DALLAS (NBC/KXAS) - If you're planning to get a tree this year, buying one grown in Texas may be a little hard.
The drought is to blame.
Some tree farms have had to shut down, while others are open -- but struggling. And the dry weather doesn't just impact this year's crop; farms will be dealing with problems for years to come.
"Mostly what we've suffered is the younger trees because they have the smaller roots, and they couldn't make it through the heat in the summer," said Twyla Nash, Elgin Christmas Tree Farm co-owner.
That means in a few years, the pickings will be slim.
Despite that, the Elgin Christmas Tree Farm is open. Workers said they are shipping in some precut trees from other parts of the country to make sure they have enough in supply to last through the season.
Meanwhile, the hay ride out to the farm isn't the same this year near Dallas. Rows and rows of brown Christmas trees greet customers, who are used to seeing green.
"It was a bit shocking to see," said tree shopper Heather Smith. "It almost looked like a burn victim."
"When we got out here, we just looked out and it was like, 'Wow,'" said tree shopper Brian Palmer.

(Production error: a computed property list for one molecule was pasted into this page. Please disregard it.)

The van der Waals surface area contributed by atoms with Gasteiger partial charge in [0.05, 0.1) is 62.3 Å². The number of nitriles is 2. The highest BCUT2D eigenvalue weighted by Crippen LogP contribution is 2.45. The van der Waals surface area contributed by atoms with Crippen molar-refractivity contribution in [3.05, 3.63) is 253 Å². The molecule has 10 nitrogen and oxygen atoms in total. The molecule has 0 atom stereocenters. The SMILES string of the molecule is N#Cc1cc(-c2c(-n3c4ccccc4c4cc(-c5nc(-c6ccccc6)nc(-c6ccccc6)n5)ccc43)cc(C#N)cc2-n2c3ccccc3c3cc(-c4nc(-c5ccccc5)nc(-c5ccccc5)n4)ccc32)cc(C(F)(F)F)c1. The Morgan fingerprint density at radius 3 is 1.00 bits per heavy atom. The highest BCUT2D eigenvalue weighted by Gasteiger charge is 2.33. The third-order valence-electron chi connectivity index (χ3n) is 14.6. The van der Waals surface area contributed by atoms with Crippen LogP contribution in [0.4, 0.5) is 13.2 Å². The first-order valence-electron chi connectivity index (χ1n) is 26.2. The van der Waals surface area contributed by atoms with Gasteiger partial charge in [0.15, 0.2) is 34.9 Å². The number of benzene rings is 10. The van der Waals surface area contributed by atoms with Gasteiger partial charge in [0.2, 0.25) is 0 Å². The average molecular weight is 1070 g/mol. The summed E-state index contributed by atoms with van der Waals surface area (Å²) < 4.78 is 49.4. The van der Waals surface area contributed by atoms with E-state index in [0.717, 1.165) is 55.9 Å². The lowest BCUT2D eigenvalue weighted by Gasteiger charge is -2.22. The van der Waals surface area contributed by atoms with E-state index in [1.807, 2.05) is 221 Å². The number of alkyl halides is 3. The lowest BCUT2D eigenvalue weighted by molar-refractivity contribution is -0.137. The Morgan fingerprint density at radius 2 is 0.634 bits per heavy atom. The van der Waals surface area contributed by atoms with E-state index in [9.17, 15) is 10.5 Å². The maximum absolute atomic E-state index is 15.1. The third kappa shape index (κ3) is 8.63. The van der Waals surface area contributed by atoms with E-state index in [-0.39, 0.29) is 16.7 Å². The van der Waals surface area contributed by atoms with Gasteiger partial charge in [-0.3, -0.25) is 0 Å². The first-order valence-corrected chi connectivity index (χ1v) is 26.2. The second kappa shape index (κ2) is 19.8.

Two-thirds of the trees at Lone Star Pines in Kaufman County did not make it through the drought.
"It's a big financial toll because we're going to have to doze down all the trees," said owner Beverly Chapman.
Chapman is trying to keep the holiday spirit alive for her loyal customers who have come here as an annual tradition.
"But it's not the same when you can't cut it down yourself," said Camille Palmer. "We drive an hour and a half to get out here every year to do it, rather than buying one that's already been cut."
But the Palmer family ended up buying a precut frasier fir from North Carolina.
"We went out and looked and tried really hard to find something, but nothing we could totally use," said Brian Palmer.
Still, some people managed to find what they were looking for.
"It was sad, but we hunted and hunted. And we found our tree," said Heather Smith.
The farm will be hurting for the next five years. The drought killed most of the saplings that would be full-grown by then. The owners said they are hoping for more rain so that they can keep the trees and their business alive until next Christmas.
"It wasn't in our hands, so we just have to make the best of it," said Chapman.
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